The Leiden University Master’s degree in Literary Studies offers a one-year specialisation, focused on the roles and impact of literature in society. You will investigate how literature is connected to daily, lived experience, be it individual or collective.
Novels, poetry, theatre and the new literary media – whether belonging to ‘high’ or to ‘popular’ culture – mirror and reflect society and its tensions but also inform and shape them. That is why you will be studying literature from a thematic point of view, concentrating on key political and social issues like identity, migration, memory, and the metropolis, for instance. Much modern literature in Western European languages stands on the crossroads between European and non-European cultures. Therefore, in all courses within this specialisation, literature will be studied in a transnational perspective.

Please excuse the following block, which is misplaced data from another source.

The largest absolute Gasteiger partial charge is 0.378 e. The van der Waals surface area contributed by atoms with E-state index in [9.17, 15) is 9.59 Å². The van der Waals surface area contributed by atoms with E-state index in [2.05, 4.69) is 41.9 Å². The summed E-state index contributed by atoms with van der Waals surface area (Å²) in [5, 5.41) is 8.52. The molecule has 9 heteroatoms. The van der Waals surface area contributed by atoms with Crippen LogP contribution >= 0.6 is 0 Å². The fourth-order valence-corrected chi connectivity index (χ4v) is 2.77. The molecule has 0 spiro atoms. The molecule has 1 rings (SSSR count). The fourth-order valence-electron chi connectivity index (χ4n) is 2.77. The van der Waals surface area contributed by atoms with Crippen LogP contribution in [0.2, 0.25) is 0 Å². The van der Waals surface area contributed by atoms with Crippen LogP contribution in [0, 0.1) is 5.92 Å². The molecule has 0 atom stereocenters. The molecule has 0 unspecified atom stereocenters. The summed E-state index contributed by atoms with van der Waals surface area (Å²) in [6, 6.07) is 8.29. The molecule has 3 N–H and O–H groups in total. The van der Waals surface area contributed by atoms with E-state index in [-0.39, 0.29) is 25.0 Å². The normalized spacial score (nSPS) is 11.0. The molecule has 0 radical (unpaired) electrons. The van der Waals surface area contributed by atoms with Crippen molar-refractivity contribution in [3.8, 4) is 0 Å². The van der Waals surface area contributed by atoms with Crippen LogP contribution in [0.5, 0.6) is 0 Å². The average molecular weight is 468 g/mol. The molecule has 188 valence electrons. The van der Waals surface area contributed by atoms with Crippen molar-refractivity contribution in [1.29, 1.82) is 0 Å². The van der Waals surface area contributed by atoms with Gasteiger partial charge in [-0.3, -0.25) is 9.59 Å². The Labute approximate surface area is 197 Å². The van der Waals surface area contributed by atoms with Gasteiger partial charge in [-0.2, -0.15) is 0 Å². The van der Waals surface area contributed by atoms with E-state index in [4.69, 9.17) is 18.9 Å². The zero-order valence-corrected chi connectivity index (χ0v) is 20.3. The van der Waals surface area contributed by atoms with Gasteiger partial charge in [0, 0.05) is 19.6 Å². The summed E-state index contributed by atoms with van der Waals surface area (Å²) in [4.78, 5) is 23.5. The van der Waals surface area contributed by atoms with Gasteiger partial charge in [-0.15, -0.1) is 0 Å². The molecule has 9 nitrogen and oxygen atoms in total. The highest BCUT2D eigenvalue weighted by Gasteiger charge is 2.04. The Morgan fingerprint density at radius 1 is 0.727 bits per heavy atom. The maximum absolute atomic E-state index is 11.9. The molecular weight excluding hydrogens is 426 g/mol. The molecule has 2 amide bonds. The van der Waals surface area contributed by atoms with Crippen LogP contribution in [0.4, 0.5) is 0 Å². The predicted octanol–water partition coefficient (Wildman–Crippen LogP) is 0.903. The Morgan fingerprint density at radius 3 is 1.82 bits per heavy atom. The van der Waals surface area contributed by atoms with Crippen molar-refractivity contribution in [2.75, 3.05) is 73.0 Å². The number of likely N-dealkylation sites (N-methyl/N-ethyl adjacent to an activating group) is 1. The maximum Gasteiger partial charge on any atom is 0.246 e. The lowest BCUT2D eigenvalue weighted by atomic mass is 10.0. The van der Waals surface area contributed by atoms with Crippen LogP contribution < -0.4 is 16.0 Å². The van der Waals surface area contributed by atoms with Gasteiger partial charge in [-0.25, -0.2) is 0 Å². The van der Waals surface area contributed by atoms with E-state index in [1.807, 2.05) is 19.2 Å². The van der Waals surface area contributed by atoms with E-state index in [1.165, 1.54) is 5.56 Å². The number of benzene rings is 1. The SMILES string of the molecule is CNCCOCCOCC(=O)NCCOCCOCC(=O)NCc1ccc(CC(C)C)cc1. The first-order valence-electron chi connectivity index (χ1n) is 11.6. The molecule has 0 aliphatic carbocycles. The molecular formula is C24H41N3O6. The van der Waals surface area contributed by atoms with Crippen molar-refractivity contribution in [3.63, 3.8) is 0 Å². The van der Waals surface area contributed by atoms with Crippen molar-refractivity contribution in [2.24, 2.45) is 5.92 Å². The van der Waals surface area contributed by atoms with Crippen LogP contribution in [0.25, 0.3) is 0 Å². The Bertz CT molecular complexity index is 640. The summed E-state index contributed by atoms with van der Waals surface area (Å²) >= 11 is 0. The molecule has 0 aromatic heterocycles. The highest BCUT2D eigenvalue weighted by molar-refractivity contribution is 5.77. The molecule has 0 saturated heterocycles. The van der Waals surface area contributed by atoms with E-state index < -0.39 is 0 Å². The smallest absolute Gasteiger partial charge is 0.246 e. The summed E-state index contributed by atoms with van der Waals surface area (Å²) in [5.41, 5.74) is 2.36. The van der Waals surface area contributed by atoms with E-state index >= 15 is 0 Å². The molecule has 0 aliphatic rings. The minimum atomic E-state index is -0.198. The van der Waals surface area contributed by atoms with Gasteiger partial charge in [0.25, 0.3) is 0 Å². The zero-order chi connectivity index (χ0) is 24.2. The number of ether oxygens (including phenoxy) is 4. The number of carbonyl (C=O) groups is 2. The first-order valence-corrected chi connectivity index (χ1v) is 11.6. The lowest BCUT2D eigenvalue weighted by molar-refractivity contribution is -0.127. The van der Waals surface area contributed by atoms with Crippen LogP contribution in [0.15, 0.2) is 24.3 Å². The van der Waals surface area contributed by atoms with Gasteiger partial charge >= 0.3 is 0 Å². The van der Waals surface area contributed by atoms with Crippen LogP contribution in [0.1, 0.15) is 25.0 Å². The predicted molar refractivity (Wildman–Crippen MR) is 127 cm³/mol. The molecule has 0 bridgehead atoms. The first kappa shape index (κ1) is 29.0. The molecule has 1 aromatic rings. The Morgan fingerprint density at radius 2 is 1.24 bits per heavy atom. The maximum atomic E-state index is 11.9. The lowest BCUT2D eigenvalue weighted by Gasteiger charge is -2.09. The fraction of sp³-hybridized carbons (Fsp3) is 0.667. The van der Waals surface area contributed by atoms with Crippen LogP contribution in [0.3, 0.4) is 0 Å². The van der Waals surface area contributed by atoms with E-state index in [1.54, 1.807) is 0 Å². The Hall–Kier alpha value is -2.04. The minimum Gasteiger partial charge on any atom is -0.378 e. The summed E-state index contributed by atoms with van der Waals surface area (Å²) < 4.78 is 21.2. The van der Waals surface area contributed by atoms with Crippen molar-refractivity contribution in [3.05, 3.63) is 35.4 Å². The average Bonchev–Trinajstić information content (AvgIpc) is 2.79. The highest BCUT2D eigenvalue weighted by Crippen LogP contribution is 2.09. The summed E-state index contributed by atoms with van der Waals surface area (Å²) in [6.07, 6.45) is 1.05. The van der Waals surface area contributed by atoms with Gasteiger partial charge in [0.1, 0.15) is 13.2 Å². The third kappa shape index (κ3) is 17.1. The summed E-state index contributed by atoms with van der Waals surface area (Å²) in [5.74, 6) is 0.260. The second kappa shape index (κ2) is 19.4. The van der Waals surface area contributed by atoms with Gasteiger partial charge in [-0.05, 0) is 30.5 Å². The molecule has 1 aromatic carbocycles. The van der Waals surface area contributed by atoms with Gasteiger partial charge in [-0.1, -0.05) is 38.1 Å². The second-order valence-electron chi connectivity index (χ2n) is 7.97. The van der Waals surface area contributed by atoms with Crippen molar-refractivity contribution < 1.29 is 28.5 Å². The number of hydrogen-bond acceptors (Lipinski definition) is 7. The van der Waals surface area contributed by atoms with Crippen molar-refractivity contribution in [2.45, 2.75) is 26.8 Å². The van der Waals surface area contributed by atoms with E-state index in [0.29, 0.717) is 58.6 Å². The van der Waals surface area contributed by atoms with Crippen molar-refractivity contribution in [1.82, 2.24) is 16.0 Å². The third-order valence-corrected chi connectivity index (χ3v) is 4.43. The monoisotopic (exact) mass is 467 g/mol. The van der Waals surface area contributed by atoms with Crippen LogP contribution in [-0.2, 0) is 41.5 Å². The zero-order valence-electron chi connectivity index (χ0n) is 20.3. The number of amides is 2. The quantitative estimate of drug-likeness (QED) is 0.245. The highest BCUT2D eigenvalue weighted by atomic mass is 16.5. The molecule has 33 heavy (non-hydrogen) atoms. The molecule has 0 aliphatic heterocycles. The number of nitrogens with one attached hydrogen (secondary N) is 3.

Studying the impact of literature on society involves a series of questions: how does literature affect (or sometimes threaten) ways of life and moral standards? How do literary strategies like story-telling shape the fields of politics and law? How does literature help shape individual and collective identity and memory? Conversely, society also shapes literature. This involves questions about the embeddedness of literature in culture and society; about the cultural capital of individual texts, genres and oeuvres: why are certain works and authors classified as classics and others as popular or ‘cult’?
Through the ages, national literatures have interacted with each other within Europe and beyond. For instance Romanticism saw intensive cultural and literary exchanges between Northern and Southern Europe. Ever since European expansion began, literatures in English, French, German, Italian and Spanish have been ‘exported’ beyond Europe and conversely, non-European migrant literatures have been travelling to European countries, creating a rich intermingling of literatures.
Check out the programme in Literature in Society. Europe and Beyond.